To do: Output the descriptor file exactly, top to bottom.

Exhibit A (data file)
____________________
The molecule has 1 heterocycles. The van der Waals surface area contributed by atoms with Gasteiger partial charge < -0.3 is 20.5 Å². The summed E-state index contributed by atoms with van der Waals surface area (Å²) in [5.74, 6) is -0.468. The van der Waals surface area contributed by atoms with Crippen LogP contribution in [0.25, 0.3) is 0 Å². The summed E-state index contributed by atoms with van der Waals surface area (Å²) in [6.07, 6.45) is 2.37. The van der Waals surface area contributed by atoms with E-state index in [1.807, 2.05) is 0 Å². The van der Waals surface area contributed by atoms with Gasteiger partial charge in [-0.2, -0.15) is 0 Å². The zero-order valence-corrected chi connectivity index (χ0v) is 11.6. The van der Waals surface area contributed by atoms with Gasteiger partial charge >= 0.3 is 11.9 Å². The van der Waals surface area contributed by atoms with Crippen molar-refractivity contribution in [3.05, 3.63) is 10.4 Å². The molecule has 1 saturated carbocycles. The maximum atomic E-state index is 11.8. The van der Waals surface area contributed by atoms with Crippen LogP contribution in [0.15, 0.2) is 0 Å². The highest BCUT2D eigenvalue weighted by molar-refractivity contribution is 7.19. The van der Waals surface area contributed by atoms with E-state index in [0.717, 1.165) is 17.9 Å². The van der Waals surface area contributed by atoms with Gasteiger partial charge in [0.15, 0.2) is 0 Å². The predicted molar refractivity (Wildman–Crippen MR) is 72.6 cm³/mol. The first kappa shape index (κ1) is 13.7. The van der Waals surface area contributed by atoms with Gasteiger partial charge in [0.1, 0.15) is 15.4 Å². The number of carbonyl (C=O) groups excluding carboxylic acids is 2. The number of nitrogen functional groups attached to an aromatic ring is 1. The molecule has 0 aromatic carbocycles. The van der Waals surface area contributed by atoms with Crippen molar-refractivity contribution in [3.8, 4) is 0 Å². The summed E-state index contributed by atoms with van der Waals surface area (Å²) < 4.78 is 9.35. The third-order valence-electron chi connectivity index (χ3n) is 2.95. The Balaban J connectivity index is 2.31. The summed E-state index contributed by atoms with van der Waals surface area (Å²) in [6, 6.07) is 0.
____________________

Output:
The molecule has 1 heterocycles. The van der Waals surface area contributed by atoms with Gasteiger partial charge < -0.3 is 20.5 Å². The summed E-state index contributed by atoms with van der Waals surface area (Å²) in [5.74, 6) is -0.468. The van der Waals surface area contributed by atoms with Crippen LogP contribution in [0.25, 0.3) is 0 Å². The summed E-state index contributed by atoms with van der Waals surface area (Å²) in [6.07, 6.45) is 2.37. The van der Waals surface area contributed by atoms with E-state index in [1.807, 2.05) is 0 Å². The van der Waals surface area contributed by atoms with Gasteiger partial charge in [-0.2, -0.15) is 0 Å². The zero-order valence-corrected chi connectivity index (χ0v) is 11.6. The van der Waals surface area contributed by atoms with Gasteiger partial charge >= 0.3 is 11.9 Å². The van der Waals surface area contributed by atoms with Crippen molar-refractivity contribution in [3.05, 3.63) is 10.4 Å². The molecule has 1 saturated carbocycles. The maximum atomic E-state index is 11.8. The van der Waals surface area contributed by atoms with Crippen LogP contribution in [0.15, 0.2) is 0 Å². The highest BCUT2D eigenvalue weighted by molar-refractivity contribution is 7.19. The van der Waals surface area contributed by atoms with E-state index in [0.717, 1.165) is 17.9 Å². The van der Waals surface area contributed by atoms with Gasteiger partial charge in [0.15, 0.2) is 0 Å². The predicted molar refractivity (Wildman–Crippen MR) is 72.6 cm³/mol. The first kappa shape index (κ1) is 13.7. The van der Waals surface area contributed by atoms with Gasteiger partial charge in [0.1, 0.15) is 15.4 Å². The number of carbonyl (C=O) groups excluding carboxylic acids is 2. The number of nitrogen functional groups attached to an aromatic ring is 1. The molecule has 0 aromatic carbocycles. The van der Waals surface area contributed by atoms with Crippen molar-refractivity contribution in [3.8, 4) is 0 Å². The summed E-state index contributed by atoms with van der Waals surface area (Å²) < 4.78 is 9.35. The third-order valence-electron chi connectivity index (χ3n) is 2.95. The Balaban J connectivity index is 2.31. The summed E-state index contributed by atoms with van der Waals surface area (Å²) in [6, 6.07) is 0.